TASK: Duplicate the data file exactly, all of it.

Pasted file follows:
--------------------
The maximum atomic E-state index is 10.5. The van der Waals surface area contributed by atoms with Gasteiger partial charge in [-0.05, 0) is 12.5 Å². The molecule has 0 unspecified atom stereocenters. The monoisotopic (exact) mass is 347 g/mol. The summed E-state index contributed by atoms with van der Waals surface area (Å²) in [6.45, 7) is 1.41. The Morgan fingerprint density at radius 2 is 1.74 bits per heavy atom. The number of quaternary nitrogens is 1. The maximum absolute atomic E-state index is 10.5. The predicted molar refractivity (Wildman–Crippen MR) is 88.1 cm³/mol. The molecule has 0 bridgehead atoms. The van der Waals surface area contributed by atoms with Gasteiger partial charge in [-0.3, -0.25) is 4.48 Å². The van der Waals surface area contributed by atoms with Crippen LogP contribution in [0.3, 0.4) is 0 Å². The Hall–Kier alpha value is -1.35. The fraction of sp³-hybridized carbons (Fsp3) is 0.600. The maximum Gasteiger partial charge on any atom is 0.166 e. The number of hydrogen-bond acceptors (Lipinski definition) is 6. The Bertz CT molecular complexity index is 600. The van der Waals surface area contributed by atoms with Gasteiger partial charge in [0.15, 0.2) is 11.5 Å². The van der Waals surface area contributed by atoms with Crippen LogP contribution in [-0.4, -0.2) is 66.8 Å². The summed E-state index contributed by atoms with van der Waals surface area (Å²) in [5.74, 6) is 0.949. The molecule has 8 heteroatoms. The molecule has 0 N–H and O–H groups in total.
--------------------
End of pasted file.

The maximum atomic E-state index is 10.5. The van der Waals surface area contributed by atoms with Gasteiger partial charge in [-0.05, 0) is 12.5 Å². The molecule has 0 unspecified atom stereocenters. The monoisotopic (exact) mass is 347 g/mol. The summed E-state index contributed by atoms with van der Waals surface area (Å²) in [6.45, 7) is 1.41. The Morgan fingerprint density at radius 2 is 1.74 bits per heavy atom. The number of quaternary nitrogens is 1. The maximum absolute atomic E-state index is 10.5. The predicted molar refractivity (Wildman–Crippen MR) is 88.1 cm³/mol. The molecule has 0 bridgehead atoms. The van der Waals surface area contributed by atoms with Gasteiger partial charge in [-0.3, -0.25) is 4.48 Å². The van der Waals surface area contributed by atoms with Crippen LogP contribution in [0.3, 0.4) is 0 Å². The Hall–Kier alpha value is -1.35. The fraction of sp³-hybridized carbons (Fsp3) is 0.600. The maximum Gasteiger partial charge on any atom is 0.166 e. The number of hydrogen-bond acceptors (Lipinski definition) is 6. The Bertz CT molecular complexity index is 600. The van der Waals surface area contributed by atoms with Gasteiger partial charge in [0.15, 0.2) is 11.5 Å². The van der Waals surface area contributed by atoms with Crippen LogP contribution in [-0.4, -0.2) is 66.8 Å². The summed E-state index contributed by atoms with van der Waals surface area (Å²) in [5.74, 6) is 0.949. The molecule has 8 heteroatoms. The molecule has 0 N–H and O–H groups in total.